This morning I was asked to cover the Christian Religious Education (CRE) for Standard 3. `Standard` is the Kenyan equivalent of `class.` In my 30 minutes of preparation I was handed a half inch think textbook and was told the theme for the class was `Leaders don`t Steal.` Reading the story detailed for the lesson, I was surprised to discover that is was not even from the Bible. Making an executive decision, I scrapped the curriculum story and decided to tell the story of Naboth`s vineyard. Seeing as it was a grade three class or about 30 kids I was a little concerned about if they would understand my English.
As I entered the class, a few of the students caught sight of me. The way their eyes lit up knowing the mzungu teacher was there to teach them warmed my heart. I am nothing special, but the way they love having me teach makes me feel like someone important. I guess a change from their regular routine is nice. I introduced myself and talked for awhile to gauge their English comprehension. I was impressed at the amount they understood and decided to go with my story-telling idea.
`Let`s sit on the floor over here,` I said. Giving the mzungu teacher an interested slash `you`re a weird teacher` look they stood in unison and obediently gathered on the floor around me. Sixty beautiful black eyes staring at you with honest curiosity would either terrify you or help you become the most outgoing exuberant person ever. Well, thankfully today was one of those exuberant days.
I launched into telling the story of Ahab, the evil king; Jezebel, the even more evil queen; Elijah, the God-fearing prophet; and Naboth, the farmer. Prancing around, waving my arms, pointing, strutting, and using my facial expressions and my voice to the best of the ability, I illustrated that God does not like it when leaders steal. Their eyes following me around the room, their faces intent on hearing what happened next, their mouths open wide at the news of God`s punishment on Ahab and his family, these wonderful children marveled at God`s word.
Now, I`m not even close to the best story-teller in the world, but I think these children appreciated a different teaching style.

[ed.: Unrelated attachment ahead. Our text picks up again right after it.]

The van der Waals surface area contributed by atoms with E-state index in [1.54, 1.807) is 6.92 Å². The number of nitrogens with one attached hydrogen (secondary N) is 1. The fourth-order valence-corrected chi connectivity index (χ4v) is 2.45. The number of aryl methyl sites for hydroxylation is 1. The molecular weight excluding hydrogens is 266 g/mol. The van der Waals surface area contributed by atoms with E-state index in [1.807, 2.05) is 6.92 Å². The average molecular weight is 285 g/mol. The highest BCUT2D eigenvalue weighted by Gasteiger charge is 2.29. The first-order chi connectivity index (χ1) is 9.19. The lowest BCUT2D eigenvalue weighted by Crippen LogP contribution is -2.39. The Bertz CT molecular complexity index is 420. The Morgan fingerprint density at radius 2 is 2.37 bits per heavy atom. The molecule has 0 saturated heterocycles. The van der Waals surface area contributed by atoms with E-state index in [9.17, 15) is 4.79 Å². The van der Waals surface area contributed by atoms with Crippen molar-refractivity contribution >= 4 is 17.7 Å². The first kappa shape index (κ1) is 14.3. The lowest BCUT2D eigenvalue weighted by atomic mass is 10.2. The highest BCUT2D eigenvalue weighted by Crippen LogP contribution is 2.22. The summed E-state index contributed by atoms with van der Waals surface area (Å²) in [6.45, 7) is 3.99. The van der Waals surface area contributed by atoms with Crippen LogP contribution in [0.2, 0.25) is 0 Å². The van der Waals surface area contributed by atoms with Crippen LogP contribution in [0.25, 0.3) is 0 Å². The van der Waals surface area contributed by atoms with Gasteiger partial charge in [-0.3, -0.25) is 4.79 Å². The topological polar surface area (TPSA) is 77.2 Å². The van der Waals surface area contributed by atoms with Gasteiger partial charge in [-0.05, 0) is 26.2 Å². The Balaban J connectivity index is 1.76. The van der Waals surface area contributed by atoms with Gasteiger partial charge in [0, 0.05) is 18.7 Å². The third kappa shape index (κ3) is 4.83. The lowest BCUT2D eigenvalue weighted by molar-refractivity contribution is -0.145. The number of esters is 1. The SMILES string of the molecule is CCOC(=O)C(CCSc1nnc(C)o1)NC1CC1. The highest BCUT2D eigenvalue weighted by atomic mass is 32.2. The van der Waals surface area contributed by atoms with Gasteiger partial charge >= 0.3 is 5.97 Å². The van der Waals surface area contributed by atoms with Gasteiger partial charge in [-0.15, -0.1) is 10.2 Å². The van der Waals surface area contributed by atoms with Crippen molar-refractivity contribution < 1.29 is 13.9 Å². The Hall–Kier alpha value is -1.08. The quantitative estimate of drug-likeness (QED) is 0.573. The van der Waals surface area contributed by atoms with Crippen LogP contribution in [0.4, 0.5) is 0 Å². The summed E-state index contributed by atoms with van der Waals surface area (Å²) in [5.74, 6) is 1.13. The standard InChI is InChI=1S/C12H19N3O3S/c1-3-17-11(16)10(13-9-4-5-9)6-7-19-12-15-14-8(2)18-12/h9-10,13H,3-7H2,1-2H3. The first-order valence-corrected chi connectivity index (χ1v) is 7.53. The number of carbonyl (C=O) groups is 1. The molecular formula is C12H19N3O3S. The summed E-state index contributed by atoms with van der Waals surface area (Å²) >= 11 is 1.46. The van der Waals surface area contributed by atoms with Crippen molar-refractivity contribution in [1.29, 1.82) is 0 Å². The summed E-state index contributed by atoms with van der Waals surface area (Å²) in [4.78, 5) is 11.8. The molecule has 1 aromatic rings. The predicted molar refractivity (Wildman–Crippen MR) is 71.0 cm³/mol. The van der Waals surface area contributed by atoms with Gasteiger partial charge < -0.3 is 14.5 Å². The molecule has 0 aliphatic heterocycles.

I love interacting with these children. They are open, honest, hardworking, respectful. It never ceases to amaze me how resilient they really are. As the lesson ended early, we had a laugh trying to guess how old I was. Turns out that 54, 60, and 80 years old are good guesses for me ... I never thought I looked that old! We then branched into the typical questions of siblings, parents, ages, names. I was treated to learning all their names. This is difficult as they are African names, but also because, when these children talk to you, they speak so meekly that often you have to get your ear within a few inches of their mouth comprehend what they are saying. Add the volume to the accent to the language and you have a serious mental activity on your hands. After so many classes and bunches of names, I am getting better at repeating names as well as pronouncing `Nyongesa` correctly on the first attempt.
After a lunch of ugali, kales, and a treat of two small bits of beef, I went to teach English in Standard 6. Again, I loved it. We were learning the use of `who` and `what` as pronouns. Explaining the concept was simple, but the way the given exercise was organized was confusing, even to me. About a third of the class was able to complete the exercise properly without asking for further help, but i was so pleased to have the rest ask for clarification. To have a student say, `I don`t understand,` means that you have not taught well as a teacher. But, for these students to have both the courage to vocalize their confusion as well the English vocabulary to be able to do so is a real exciting concept for me. Thanking them for asking me re-explain the concept, I obliged.
|This is my lunch each day- ugali and kales. Not bad, but horribly bland|
Another thing unique to Africa is that when you mark, students love it if you use red pen. Not only that but to have a mzungu checking your work is a real exciting experience. Well, my only red pen died and Joseph (picture is in a previous post) offered to go scrounge one up for me. Once that pen was in my hands I was swarmed by 30 12 years-olds all asking me to check their work. When everyone had their work appropriately corrected we still had 10 minutes left. So I asked them if they would like to learn some of another language. These students were delighted to learn that it is possible to talk with your hands. They can now say `welcome, teacher,` `Jesus loves you,` and `my name is` in sign language. I love their curiosity!